Wednesday, October 15, 2014

Nova ESC and body Repairs

Repaired (red led) ESC and it tests good. Saved some down time and $35. I am using (normal) leaded solder and have iron set to 360c.

Notice PWM signal from chip, thru resistor and then to top of board where it uses PCB Via to jump to other side.

I verified that the 5v trace (with usable solder-pad) is indeed not connected to anything else (notice a 5v component is intentionally not soldered in). All the Vias are the same size and very tiny. As other blog pics show ... the only PCB traces (on this side) that still carry the PWM signal is the PWM's Via's circle. So that it will accept solder, I used finger-nail buffing-pad to carefully buff-away the green paint from the Via circle pad AND a 2mm section on adjacent 5v trace. After fluxing this small area, created a solder bridge between the two. The tiny blob of solder pictured here (where "W" used to be) is covering the whole via top surface as well as the whole 5v trace cross-section. Checked work with ohm-meter.
So, now the previously un-used 5v pad becomes the PWM pad. Since we now have a solder-pad large and sturdy enough to handle a 26awg wire, soldered the PWM wire to it.
The "PWM detection for LowVoltageAlarm & LED control circuit" wire gets a proper connector (so whole ESC can be installed or removed without soldering). Soldered it to it's own pad further along this new hi-jacked trace. I suppose it should be noted that it was this short red hard-soldered wire (with no slack) that lead to the pad being ripped from the board in the first place.
The repaired version was tested in the quad with a battery and works fine.
Three strips of Plastruct (added in a second phase) 
A new frame/body/shell is about $40 (shipped) but currently Back-Ordered at HK. Repaired cracked styrene body with Plastruct Plastic Weld Solvent-Cement and then some thin strips of Plastruct (# 90739), were layered inside for reinforcement (on side-edges and middle). They also sell "dowel-shaped" pieces that might work. Over the years, I have gained experience with various glues and materials. I know that using the right glue for each material is important. The Plastruct Solvent "wicks-into cracks" and melts the plastic back together. It the end, the cracked pieces (and any reinforcement pieces you add) all become very close to "one piece" again. I was impressed how well it worked.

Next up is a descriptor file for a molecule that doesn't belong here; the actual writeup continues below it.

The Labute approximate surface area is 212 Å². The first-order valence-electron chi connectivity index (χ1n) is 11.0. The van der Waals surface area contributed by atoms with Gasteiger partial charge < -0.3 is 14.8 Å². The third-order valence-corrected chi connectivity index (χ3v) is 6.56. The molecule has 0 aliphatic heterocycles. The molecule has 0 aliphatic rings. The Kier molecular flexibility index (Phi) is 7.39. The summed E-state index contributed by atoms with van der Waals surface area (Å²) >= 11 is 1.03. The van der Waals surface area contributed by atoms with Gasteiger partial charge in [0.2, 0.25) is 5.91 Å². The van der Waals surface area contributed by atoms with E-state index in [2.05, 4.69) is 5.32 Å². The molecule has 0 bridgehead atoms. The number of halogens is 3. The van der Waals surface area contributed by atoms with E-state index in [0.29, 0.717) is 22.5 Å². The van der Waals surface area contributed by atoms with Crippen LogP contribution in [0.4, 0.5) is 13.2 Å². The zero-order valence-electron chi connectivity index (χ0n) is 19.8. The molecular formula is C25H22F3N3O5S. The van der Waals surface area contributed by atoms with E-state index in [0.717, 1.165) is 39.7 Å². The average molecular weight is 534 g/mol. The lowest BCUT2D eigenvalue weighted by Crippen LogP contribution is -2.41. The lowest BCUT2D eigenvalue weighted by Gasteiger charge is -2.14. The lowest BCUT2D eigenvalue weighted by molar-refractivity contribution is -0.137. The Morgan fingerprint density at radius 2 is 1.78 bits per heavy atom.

Basic Testing
IIRC, you can test motors and ESCs via MissionPlanner option and/or Terminal without arming motors (or pre-arm checks). Be sure props are removed first.

Troubleshooting "All ESCs are beeping"
  • ESCs are getting main (hard-wired) run voltage from main LiPo battery, but ESCs can tell they have no PWM control (control signal that tells them to stay Off or stop, Arm motors and start them, speed-control, etc.)
    • Check in this order
    • This can be caused by no BEC (+5v) voltage being connected to RX radio (and therefore, also no power being passed to FlightController).
    • FC might not be getting power (usually via CH-1 Aileron connection) 
    • FC might be damaged or malfunctioning
      • FC might have a corrupted firmware and needs to be reset and Firmware re-loaded with MissionPlanner.
        • Followed by loading of Default params & complete calibration.

Trouble-Shooting visibly fried or damaged PowerBoard, Motors, or ESC after a crash or LiPo battery problem.
I've never had to do this, but I have wrote this procedure to help a forum member. I think it might come in handy in the future. Seems to fit on this post.
  • Unplug all ESCs and RX.
  • Connect LiPo and check PowerBoard for BEC +5
  • Check PowerBoard for +11v output at each corner (ESC Input motor-run voltage)
  • Connect one (non-fried) ESC
  • Connect one (non-fried) Motor
    • You can test the motor's 3 phases with a LCR or LC meter. It measures the inductance of the coil-sets. All 3 should be similar. The motor should not be connected to ESC or anything else during test.